I love baseball. I have loved baseball for twenty-five years. I have loved baseball longer than I have loved any non-human being. Baseball is the thing I go to when I’m bored. Baseball interests me more than any other activity that I can think of, from the nuance to the overall grandiose nature of it. Baseball is incredible and I will never stop loving it.
I first thought I wanted to be a writer in high school. There were a few different tells that show it. There was a writing assignment that I took great offense when a friend of mine got a better grade when I thought mine was way better as it was in my “wheel house.” There was a project that was a large part of our grade and it was open to us to determine what we wanted to do. Most people did some kind of technology-based project, I decided to try to write a novel. It didn’t pan out like I wanted it to but it showed me what I was really interested in.
Another moment that led me to the idea I wanted to be a writer was a contest in the newspaper. I don’t remember the exact details but I remember the contest was writing about what sports meant to you. I had instantly had an idea flash through my mind of what I would write. There were specifics and details. The theme was laid out and all I needed to do was write it.
I didn’t though. I was almost cripplingly shy as a teenager. I had no self confidence. I wanted to be a writer but I never thought I was any good and didn’t think it was even worth trying. It didn’t stop me from loving the idea of entering the contest though. Of course I should have, who cares if I didn’t win or get any recognition. It would have been enough just to go through the motions, which still are a problem I struggle with today. But baseball was at the root of my love for writing. I didn’t know the in depth stats and positioning and details but I could write the fuck out of the feeling it gave me.
When I was 13 we went to a baseball game at Candlestick Park in San Francisco. It was the first baseball game I remember going to, it might have been the first baseball game I ever went to.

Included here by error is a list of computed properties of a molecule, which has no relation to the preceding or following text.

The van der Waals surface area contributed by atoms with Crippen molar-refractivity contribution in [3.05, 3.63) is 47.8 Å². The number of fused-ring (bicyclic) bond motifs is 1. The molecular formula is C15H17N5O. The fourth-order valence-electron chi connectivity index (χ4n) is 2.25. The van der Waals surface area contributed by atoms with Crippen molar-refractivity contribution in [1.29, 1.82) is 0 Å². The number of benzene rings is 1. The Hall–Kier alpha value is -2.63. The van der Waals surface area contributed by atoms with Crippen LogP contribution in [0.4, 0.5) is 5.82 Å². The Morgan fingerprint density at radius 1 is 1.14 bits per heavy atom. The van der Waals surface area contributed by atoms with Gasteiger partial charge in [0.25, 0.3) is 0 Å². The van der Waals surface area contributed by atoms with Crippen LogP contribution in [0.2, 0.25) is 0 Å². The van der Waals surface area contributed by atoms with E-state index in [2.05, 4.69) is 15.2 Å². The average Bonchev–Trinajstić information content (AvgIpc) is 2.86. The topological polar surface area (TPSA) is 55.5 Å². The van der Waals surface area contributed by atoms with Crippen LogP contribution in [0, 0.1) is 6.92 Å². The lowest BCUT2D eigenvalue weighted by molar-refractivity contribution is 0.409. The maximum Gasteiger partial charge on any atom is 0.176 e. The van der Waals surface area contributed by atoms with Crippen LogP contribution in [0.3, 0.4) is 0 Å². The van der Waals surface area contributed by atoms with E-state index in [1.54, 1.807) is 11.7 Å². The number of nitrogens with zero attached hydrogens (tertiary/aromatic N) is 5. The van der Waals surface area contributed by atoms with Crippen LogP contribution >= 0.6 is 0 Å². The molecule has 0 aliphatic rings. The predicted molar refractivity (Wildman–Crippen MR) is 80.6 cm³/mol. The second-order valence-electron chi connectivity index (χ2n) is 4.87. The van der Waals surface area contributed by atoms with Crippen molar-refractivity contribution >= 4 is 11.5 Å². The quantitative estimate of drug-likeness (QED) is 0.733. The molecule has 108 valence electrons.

Marlins vs Giants. April 13th I believe. 1993.
I remember a few things distinctly and, according to baseball reference, this game most resembles what I remember.
The first thing I recall is the stadium. Candlestick Park was never a jewel of a stadium. It was big and ugly. It was in the bad part of town that my dad had always said, “you have to drive full speed and ignore the stop lights if you want to make it out.”
But it was also beautiful. Candlestick park was nestled up against Bayview Hill and had some of the most stunning views of the bay area you could ask for. It had a wonderful walking trail out to Candlestick point, for which the park was named. It also had a mystical legend behind the name that I’m not sure is true or I’m remembering it wrong but I like a little bit of myth in my reality.
The name Candlestick point has a few possible origins but my favorite is from the 19th century when abandoned ships were burned in the bay. The flaming masts in the water resembled candlesticks as they sunk.
I remembered it slightly different though. I remembered the flaming ships being the candles and the long point run of land at Candlestick point being the part of the stick holding the candles as they burned. Either way it had a romanticism about it that I’d always loved.
Beyond the outside of the park and its beauty was the inside. It was old and the seats were uncomfortable. The wind howled and you could freeze on any night of the year no matter if it was April, September or July. It didn’t matter to me though on that day walking into the stadium. Moving through the dark tunnels into the light and seeing the grass for the first time. How perfect it looked. The diamond with the bases laid out. The players on the field taking batting practice. It was like an outdoor play and the actor’s were warming up.
The experience of a baseball game is perfect for a kid. Sitting in the stadium and ordering food brought to your seat. The vendors yelling up and down the aisles with a variety of treats and drinks and candy. The game moving fast enough at any given moment to hold your attention but with breaks in between to allow you to take in the ambiance around you. People say baseball is too slow, I think the speed is perfect.